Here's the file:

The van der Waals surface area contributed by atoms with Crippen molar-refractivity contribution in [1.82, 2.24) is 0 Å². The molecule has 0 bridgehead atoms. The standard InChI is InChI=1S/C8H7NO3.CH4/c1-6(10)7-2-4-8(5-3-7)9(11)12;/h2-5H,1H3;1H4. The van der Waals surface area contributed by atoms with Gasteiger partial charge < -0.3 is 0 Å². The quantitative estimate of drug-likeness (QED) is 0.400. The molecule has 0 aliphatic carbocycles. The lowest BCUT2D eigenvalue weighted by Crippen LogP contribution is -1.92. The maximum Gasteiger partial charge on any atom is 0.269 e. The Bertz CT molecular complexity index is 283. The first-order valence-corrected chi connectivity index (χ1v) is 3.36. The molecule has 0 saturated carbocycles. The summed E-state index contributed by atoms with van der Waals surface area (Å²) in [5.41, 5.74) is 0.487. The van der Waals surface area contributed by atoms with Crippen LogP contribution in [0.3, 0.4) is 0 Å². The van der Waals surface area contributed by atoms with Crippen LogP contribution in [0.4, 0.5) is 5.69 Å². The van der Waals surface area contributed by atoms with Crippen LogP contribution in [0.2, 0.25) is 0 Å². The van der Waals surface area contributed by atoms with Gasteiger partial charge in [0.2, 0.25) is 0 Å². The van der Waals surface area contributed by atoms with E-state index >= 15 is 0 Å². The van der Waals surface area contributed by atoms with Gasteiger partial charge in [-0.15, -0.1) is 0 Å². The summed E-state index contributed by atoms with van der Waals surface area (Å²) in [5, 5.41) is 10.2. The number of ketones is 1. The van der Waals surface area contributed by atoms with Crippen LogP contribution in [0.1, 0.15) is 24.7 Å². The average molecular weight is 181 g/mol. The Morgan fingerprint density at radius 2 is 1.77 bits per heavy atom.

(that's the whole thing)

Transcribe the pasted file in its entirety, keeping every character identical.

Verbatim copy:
The van der Waals surface area contributed by atoms with Crippen molar-refractivity contribution in [1.82, 2.24) is 0 Å². The molecule has 0 bridgehead atoms. The standard InChI is InChI=1S/C8H7NO3.CH4/c1-6(10)7-2-4-8(5-3-7)9(11)12;/h2-5H,1H3;1H4. The van der Waals surface area contributed by atoms with Gasteiger partial charge < -0.3 is 0 Å². The quantitative estimate of drug-likeness (QED) is 0.400. The molecule has 0 aliphatic carbocycles. The lowest BCUT2D eigenvalue weighted by Crippen LogP contribution is -1.92. The maximum Gasteiger partial charge on any atom is 0.269 e. The Bertz CT molecular complexity index is 283. The first-order valence-corrected chi connectivity index (χ1v) is 3.36. The molecule has 0 saturated carbocycles. The summed E-state index contributed by atoms with van der Waals surface area (Å²) in [5.41, 5.74) is 0.487. The van der Waals surface area contributed by atoms with Crippen LogP contribution in [0.3, 0.4) is 0 Å². The van der Waals surface area contributed by atoms with Crippen LogP contribution in [0.4, 0.5) is 5.69 Å². The van der Waals surface area contributed by atoms with Crippen LogP contribution in [0.2, 0.25) is 0 Å². The van der Waals surface area contributed by atoms with Gasteiger partial charge in [0.2, 0.25) is 0 Å². The van der Waals surface area contributed by atoms with E-state index >= 15 is 0 Å². The van der Waals surface area contributed by atoms with Gasteiger partial charge in [-0.15, -0.1) is 0 Å². The summed E-state index contributed by atoms with van der Waals surface area (Å²) in [5, 5.41) is 10.2. The number of ketones is 1. The van der Waals surface area contributed by atoms with Crippen LogP contribution in [0.1, 0.15) is 24.7 Å². The average molecular weight is 181 g/mol. The Morgan fingerprint density at radius 2 is 1.77 bits per heavy atom.